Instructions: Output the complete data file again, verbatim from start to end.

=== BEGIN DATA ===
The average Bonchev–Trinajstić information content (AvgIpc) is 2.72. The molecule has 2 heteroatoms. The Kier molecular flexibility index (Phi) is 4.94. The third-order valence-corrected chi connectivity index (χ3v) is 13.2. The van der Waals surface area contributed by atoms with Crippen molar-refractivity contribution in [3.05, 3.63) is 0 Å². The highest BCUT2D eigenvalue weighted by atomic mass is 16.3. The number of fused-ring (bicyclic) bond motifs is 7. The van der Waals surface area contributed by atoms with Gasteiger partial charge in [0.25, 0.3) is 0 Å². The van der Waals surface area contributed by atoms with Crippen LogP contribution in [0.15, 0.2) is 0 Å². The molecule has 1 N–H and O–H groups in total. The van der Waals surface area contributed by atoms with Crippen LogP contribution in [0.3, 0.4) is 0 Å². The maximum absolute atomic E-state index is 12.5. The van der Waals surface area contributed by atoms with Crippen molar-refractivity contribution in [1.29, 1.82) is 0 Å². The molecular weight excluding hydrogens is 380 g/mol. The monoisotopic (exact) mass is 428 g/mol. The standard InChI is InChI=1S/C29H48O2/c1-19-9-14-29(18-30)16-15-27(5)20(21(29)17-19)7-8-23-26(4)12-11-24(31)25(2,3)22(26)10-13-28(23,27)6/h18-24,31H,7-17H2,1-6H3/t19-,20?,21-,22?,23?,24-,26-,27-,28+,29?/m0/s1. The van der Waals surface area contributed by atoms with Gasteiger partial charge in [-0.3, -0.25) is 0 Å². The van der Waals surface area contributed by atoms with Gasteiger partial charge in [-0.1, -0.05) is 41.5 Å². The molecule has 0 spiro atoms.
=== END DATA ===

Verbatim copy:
The average Bonchev–Trinajstić information content (AvgIpc) is 2.72. The molecule has 2 heteroatoms. The Kier molecular flexibility index (Phi) is 4.94. The third-order valence-corrected chi connectivity index (χ3v) is 13.2. The van der Waals surface area contributed by atoms with Crippen molar-refractivity contribution in [3.05, 3.63) is 0 Å². The highest BCUT2D eigenvalue weighted by atomic mass is 16.3. The number of fused-ring (bicyclic) bond motifs is 7. The van der Waals surface area contributed by atoms with Gasteiger partial charge in [0.25, 0.3) is 0 Å². The van der Waals surface area contributed by atoms with Crippen LogP contribution in [0.15, 0.2) is 0 Å². The molecule has 1 N–H and O–H groups in total. The van der Waals surface area contributed by atoms with Crippen LogP contribution in [0.3, 0.4) is 0 Å². The maximum absolute atomic E-state index is 12.5. The van der Waals surface area contributed by atoms with Crippen molar-refractivity contribution in [1.29, 1.82) is 0 Å². The molecular weight excluding hydrogens is 380 g/mol. The monoisotopic (exact) mass is 428 g/mol. The standard InChI is InChI=1S/C29H48O2/c1-19-9-14-29(18-30)16-15-27(5)20(21(29)17-19)7-8-23-26(4)12-11-24(31)25(2,3)22(26)10-13-28(23,27)6/h18-24,31H,7-17H2,1-6H3/t19-,20?,21-,22?,23?,24-,26-,27-,28+,29?/m0/s1. The van der Waals surface area contributed by atoms with Gasteiger partial charge in [-0.3, -0.25) is 0 Å². The van der Waals surface area contributed by atoms with Gasteiger partial charge in [-0.1, -0.05) is 41.5 Å². The molecule has 0 spiro atoms.